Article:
This past Sunday, the Sunday school teacher, a retired UMC elder, decided to expand the lesson. The lesson focused on the call of Moses and the burning bush. However, the teacher began with the beginning of the book of Exodus. He read the first three chapter up until the call of Moses. His lesson was a good one, but what really struck me was the transformational presence of water in Moses’ life. Sure, God used fire to lead and call Moses many times: burning bush, pillar of fire, on top of Mt. Sinai, etc. However, in the reading, I noticed the presence of a well. I’m sure I’ve heard this before, but it struck me this time. It tied together a large portion of Moses’ story and the story of salvation for me.
Within the first chapters of the book of Exodus, whenever Moses encounters water a new future opens for him. He is placed in a basket by the river: Pharaoh’s daughter finds him and raises him (with his mother’s help). He flees to Midian and sits down by a well: the daughters of the Priest of Midian approach and he helps them. He leads the Israelites to the edge of the Red Sea and God parts the water for the Israelites to escape the land of Egypt. New futures open up through water. Other well stories which quickly come to mind include Hagar and the woman at the well, both who find new life through an encounter with God in relation to a well.
In terms of rural life, water is crucial. Water for crops, water for drinking, water for cleaning, and the general presence of water in the natural world are all integral to life. When I am hiking, one of my favorite things is to stumble upon a water source which is out of the ordinary. Sure, waterfalls, lakes, rivers, and streams abound in Western North Carolina, but the happening upon a small spring, a tiny waterfall, or even just moisture running down the side of a mountain is a happy moment for me. In the summer, pop up thunderstorms regularly occur and disrupt the day’s plans.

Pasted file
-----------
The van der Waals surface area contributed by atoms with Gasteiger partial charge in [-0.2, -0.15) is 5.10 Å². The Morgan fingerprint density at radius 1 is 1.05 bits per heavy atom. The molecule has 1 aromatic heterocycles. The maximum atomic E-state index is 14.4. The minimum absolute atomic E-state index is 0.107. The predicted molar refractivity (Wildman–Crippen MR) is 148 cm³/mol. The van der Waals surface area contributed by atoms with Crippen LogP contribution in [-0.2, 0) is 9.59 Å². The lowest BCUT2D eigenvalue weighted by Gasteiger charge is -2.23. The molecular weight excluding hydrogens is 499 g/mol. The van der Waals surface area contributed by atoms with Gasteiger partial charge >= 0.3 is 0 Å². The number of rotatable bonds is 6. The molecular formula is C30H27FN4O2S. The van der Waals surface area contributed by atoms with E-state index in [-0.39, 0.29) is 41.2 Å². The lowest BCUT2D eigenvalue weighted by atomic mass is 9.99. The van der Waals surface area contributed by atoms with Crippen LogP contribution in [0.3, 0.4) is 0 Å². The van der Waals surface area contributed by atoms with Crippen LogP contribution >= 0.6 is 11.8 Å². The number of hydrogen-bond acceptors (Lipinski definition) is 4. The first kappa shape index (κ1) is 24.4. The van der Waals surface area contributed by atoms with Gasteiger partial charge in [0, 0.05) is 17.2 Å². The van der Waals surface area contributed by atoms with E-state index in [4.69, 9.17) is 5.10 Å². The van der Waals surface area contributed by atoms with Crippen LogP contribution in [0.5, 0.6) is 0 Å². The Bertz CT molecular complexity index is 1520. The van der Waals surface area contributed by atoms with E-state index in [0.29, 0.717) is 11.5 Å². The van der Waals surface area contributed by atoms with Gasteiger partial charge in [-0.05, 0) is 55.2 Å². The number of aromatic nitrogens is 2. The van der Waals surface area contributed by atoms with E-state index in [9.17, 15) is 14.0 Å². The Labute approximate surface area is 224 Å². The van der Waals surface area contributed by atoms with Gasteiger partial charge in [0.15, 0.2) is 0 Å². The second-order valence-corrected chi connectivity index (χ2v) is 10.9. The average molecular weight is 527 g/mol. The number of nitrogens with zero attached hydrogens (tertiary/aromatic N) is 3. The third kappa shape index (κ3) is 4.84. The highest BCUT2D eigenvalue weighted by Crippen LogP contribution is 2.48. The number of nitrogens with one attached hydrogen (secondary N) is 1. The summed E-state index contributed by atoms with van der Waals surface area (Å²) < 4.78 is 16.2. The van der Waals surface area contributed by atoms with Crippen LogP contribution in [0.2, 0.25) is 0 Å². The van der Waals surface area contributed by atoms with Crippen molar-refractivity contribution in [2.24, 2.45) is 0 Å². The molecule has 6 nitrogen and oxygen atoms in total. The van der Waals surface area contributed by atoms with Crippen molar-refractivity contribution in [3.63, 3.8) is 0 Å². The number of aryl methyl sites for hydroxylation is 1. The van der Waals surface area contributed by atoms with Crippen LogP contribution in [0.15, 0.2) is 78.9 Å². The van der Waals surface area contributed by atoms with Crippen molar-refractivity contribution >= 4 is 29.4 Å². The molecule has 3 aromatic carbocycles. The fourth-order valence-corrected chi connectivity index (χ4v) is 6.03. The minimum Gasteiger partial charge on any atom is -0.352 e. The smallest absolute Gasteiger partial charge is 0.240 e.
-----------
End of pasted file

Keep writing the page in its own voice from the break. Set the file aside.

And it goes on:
In thinking about new futures opening up in our presence, the idea of the well and the water as the way to new life is interesting. Obviously we talk about baptism a great deal, and water, and new life, and redemption. I don’t want to do that. Instead I want to talk about the experiences of people who find a new future through water they didn’t expect to find.
Two new futures I want to life up came from very different places. First, a new future opened up for me in terms of career with the closing of furniture plants in Thomasville, NC and my inability to help the people deal with this in a real way. I am now working a dissertation with it’s entire focus on opening new futures in rural deindustrializing communities. My second came from my hiking. Hiking, being a hobby of mine, opened up the possibility of a new ministry at my church which includes environmental missions, spiritual formation, physical activity, and fellowship. Hiking was fun for me and even created the opportunity for me to exist in a Sabbath space, and now it has opened up new relationships and possibilities for our church.